3. I thought the quote about being a positive thinker was interesting. I have, so far, defeated a vicious and absolutely terminal form of cancer, years beyond what all my doctors thought was possible. Among the reasons put forward by my international team, is that I am unfailingly positive in my attitude. When I was younger I was denied the opportunity to be an Uncle at Large because the psychologist thought I was “like the bluebird of happiness flying above the shit in my life”. So be it. I also believe that by calling ourselves progeny of a greater being, we deprecate ourselves. We are animals whether some like it or not and we have barely risen above those roots. Some would say there are animals which are better behaved than man :~D. I say that if we try our best to behave well, we can do marvelous things. After all, look at our patron here.

    1. My thought, from my studies over the years and a lot of rational (to me) approaches is that we are not the progeny of some greater being. We ARE that being. Even quantum physicists are beginning to think about the Source of all this wondrous magic which surrounds us. And we get to play with all that potential, should we choose to do so. Great game.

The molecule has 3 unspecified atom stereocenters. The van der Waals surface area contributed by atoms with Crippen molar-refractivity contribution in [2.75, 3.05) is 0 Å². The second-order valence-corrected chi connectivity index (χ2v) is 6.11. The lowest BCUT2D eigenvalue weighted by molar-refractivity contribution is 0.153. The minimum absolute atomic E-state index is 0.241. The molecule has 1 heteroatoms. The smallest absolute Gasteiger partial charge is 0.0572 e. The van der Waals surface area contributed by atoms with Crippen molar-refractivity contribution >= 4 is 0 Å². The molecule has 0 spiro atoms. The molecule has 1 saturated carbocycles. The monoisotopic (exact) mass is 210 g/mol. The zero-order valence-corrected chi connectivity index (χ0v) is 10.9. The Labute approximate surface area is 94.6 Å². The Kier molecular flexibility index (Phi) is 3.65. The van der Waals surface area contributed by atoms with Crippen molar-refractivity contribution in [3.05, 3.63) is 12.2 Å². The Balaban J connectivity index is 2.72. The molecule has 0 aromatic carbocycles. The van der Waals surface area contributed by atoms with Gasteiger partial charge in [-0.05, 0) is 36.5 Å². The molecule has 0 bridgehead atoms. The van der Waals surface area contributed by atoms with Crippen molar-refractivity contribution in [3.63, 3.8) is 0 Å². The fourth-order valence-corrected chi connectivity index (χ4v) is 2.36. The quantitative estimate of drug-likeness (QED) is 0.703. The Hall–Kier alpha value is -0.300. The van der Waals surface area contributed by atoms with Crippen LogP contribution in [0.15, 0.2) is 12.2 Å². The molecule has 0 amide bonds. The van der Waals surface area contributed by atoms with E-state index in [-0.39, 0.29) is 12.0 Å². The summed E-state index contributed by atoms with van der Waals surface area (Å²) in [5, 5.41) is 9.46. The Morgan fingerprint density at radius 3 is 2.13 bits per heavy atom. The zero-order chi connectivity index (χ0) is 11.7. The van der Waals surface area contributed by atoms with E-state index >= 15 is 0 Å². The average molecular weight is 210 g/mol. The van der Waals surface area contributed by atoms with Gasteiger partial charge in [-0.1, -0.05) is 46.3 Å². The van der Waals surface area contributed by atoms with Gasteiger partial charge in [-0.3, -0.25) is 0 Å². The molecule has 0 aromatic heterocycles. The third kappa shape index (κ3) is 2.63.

You proved your power by outliving that vicious cancer. Bravo for your solution. I once cured myself of a seriously deteriorated disk in my spine. I had been told it was not possible. Six months later, it had totally repaired. We are truly magicians, if we choose to be and, like you, remain “unfailingly positive.”

  4. Sorry. I have found the most obvious and provable Christian doctrine is that of original sin. If you’re atheist, call it human nature, or whatever, but it is at the heart of axioms like “absolute power corrupts absolutely”. Humans will look out for their own self interests, family and cronies. That is simply fact. Even the very best of us with the best intentions cannot be trusted to rule over other humans….because of this hubristic desire to be as God over others…because we are all convinced we know best. That is why statism always devolves to tyranny.

    1. Chootee: A few brief snips and comments:

      “absolute power corrupts absolutely”
      Yes, but the issue is power, not human nature. If we were evil by nature, we wouldn’t need power to corrupt us.

      “Humans will look out for their own self interests”
      Also a true statement, but what’s evil about that? “Self” is not bad, unless and until it harms others. Looking after yourself is NOT harm to others.

      “hubristic desire to be as God over others”
      I don’t have that, my friends don’t have that, and I doubt you do either. If we did, we’d be grasping for political power.


  5. Great article…….” A Thinker is a Creator” so why not think and act as such!

Comments are closed.